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The Sorrow of War by Bao Ninh
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The Sorrow of War (1991)

by Bao Ninh

Other authors: See the other authors section.

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588916,752 (3.86)59
Recently added byfleep66, literarybuff, craigcaulfield, private library, llouest, Bookeeper, tfrichards, tlbiii
  1. 20
    The Things They Carried by Tim O'Brien (ateolf, chrisharpe)
    chrisharpe: A similar account, from the enemy perspective.
  2. 00
    Matterhorn by Karl Marlantes (rebeccanyc)
    rebeccanyc: Whether American or Vietnamese, the experience of the Vietnam/American war was shared, and these two books explore the experience of fighting and remembering from differing perspectives.
  3. 00
    Novel without a Name by Dương Thu Hương (DavidLaw)
    DavidLaw: The Vietnam War from the Vietnamese point of view. The horrors of war are exposed while the more pleasant times of pre-war Vietnam are presented in flashback form. The Vietnamese spirit in the face of unrelenting horror, starvation and exhaustion make clear why victory in this war was unattainable for America (as indeed, the French learned previously at Dien Bien Phu). Like Bao Ninh's The Sorrow of War, there is no glory in war, only in the spirit of the individual. That is something that Novel Without a Name shares with some of the finest of American novels dealing with the Vietnam War.… (more)
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» See also 59 mentions

English (8)  Dutch (1)  All languages (9)
Showing 1-5 of 8 (next | show all)
In The Sorrow of War Bảo Ninh tells the brutal, often tragically poignant story of a North Vietnamese soldier during the Vietnam War. In modern media, one often sees the effect the Vietnam War had on American soldiers and indeed on the American psyche but rarely does one see the Vietnamese side, and even rarer, the North Vietnamese side.

This story is told in a series of flashbacks as the main character, Kien, tries to come to terms with the brutal decade-long war that has ravaged his home and his mind. Autobiographical in nature, as Bảo Ninh (like Kien) was one of ten survivors from his unit, and this portrays the psychological effects war has on its victims. At the same time, this is also a poignant love story as Kien and his sweetheart Phuong deal with their emotions surrounded by the ever-present spectre of war.

In short then, this is a powerful novel, akin to All Quiet on the Western Front not only for showing once more the horrors of war but also for giving a valuable perspective on the Vietnam War itself. ( )
  xuebi | May 30, 2014 |
I read this in preparation of my own visit to Vietnam, and it did a lot to help me prepare for the kind of people I would meet: charming, intelligent, friendly, and with a healthy sense of the ironic. Yes, it's about the war, but also so much more than that. ( )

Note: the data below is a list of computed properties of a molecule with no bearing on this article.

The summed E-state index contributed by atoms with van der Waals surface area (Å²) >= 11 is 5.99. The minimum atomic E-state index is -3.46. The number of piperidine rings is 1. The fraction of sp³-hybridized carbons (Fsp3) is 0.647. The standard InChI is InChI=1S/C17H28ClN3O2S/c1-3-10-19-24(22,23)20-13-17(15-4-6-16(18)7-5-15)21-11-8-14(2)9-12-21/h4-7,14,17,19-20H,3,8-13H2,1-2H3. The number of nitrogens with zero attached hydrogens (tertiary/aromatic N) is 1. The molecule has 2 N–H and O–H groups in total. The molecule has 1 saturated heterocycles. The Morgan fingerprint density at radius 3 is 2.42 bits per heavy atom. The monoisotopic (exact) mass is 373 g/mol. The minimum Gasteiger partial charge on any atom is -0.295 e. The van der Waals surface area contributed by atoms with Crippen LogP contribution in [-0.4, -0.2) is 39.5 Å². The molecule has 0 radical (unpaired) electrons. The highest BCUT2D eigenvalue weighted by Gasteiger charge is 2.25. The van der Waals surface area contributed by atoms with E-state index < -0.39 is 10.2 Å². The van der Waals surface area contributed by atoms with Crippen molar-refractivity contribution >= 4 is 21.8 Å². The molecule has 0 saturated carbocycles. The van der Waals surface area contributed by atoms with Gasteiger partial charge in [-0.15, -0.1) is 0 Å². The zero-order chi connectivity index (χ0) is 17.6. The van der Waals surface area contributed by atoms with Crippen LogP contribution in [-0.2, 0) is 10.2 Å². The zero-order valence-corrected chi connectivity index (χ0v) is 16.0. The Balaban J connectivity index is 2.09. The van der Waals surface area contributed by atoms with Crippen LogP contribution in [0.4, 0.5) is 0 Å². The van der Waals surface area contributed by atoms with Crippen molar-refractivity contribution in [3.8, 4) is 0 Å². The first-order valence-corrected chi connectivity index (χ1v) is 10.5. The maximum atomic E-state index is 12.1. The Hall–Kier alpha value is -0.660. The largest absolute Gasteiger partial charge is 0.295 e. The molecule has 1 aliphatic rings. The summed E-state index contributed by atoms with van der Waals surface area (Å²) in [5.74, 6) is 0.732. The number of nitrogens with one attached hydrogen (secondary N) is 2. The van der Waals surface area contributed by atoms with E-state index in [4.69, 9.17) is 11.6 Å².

soylentgreen23 | Mar 21, 2014 |
During the Viet Nam War, Bao Ninh served in the Glorious 27th Youth Brigade of the North Vietnamese Army, and of the five hundred members who went to war in 1969, he is one of ten that survived. This author knows the pain of war, the hopelessness of war, The Sorrow of War. Yet, I found this a difficult book to become overly connected to. The writing is beautiful and the emotion runs deep, but is elusive. It’s non-linear style required my concentrated attention, but that also had a disconnecting effect. The basic story is about Kien who now that the war is over, is responsible for the retrieval and identification of the fallen but comes across more as a series of reflections or flashbacks about the horrors that he experienced during the war.

As if through a veil we are given glimpses of a survivor’s guilt as we learn of the events that Kien lived through. At times very dark and bleak, but at others you get a glimpse of the black humor that helped these soldiers hold it together. And through it all runs the remoteness and distance that enables a person to go on when the terror and violence seem never ending.

The Sorrow of War was an uncomfortable read yet this book does a good job of pointing out that soldiers everywhere share these feelings regardless of politics, religion or race. As this short and powerful book ably points out no one survives a war intact. ( )
  DeltaQueen50 | Jul 18, 2013 |
It is 1975 and the American War has been won as this tragic and stunning novel begins, yet Kien, a veteran of ten years of fighting, is still in the Vietnamese army, in the Missing In Action Remains-Gathering Team, and the team is on the edge of the Jungle of Screaming Souls, an area he knows well, because it was the site of vicious fighting in 1969 from which only ten members of his battalion survived. Here soldiers see ghosts, of Vietnamese and Americans, of animals and humans, souls that have not yet found the peace of death. And the Jungle of Screaming Souls is in a way a metaphor for the rest of this book, whose Vietnamese title means "My Destiny of Love," as Kien relentlessly searches his memories, of war and love, to try to understand the past, the present, and maybe the future.

The book moves somewhat haphazardly between Kien's life in the present as a writer trying to write a novel about the war and his life, his life during the war in the midst of horrifying fighting, and his life before the war, especially his love for his neighbor and schoolmate, the beautiful Phuong. And yet, there is a method to the haphazardness, because as the book (both Ninh's and Kien's) progresses Kien delves deeper into his memories and reveals more of the trauma he and Phuong experienced at the beginning of the war. It is as if he is spiraling deeper and deeper into his own soul and memories. What Ninh is doing grows on the reader as the book goes on.